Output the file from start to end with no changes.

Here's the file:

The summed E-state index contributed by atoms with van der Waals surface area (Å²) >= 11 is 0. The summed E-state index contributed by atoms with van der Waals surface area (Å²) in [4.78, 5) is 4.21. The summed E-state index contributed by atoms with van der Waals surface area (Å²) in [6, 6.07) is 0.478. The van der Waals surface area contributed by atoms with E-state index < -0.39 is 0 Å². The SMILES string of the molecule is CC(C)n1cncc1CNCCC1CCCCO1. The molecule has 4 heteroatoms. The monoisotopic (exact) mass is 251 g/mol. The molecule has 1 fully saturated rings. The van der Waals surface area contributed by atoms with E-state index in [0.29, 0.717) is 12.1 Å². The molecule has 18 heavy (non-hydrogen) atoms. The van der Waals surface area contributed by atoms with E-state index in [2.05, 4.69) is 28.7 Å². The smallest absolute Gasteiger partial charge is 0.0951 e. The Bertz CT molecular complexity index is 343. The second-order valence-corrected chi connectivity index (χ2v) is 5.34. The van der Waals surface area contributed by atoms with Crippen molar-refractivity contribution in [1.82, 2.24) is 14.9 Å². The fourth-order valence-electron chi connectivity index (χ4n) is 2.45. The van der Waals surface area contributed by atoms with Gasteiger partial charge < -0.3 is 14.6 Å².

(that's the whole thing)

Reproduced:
The summed E-state index contributed by atoms with van der Waals surface area (Å²) >= 11 is 0. The summed E-state index contributed by atoms with van der Waals surface area (Å²) in [4.78, 5) is 4.21. The summed E-state index contributed by atoms with van der Waals surface area (Å²) in [6, 6.07) is 0.478. The van der Waals surface area contributed by atoms with E-state index < -0.39 is 0 Å². The SMILES string of the molecule is CC(C)n1cncc1CNCCC1CCCCO1. The molecule has 4 heteroatoms. The monoisotopic (exact) mass is 251 g/mol. The molecule has 1 fully saturated rings. The van der Waals surface area contributed by atoms with E-state index in [0.29, 0.717) is 12.1 Å². The molecule has 18 heavy (non-hydrogen) atoms. The van der Waals surface area contributed by atoms with E-state index in [2.05, 4.69) is 28.7 Å². The smallest absolute Gasteiger partial charge is 0.0951 e. The Bertz CT molecular complexity index is 343. The second-order valence-corrected chi connectivity index (χ2v) is 5.34. The van der Waals surface area contributed by atoms with Crippen molar-refractivity contribution in [1.82, 2.24) is 14.9 Å². The fourth-order valence-electron chi connectivity index (χ4n) is 2.45. The van der Waals surface area contributed by atoms with Gasteiger partial charge < -0.3 is 14.6 Å².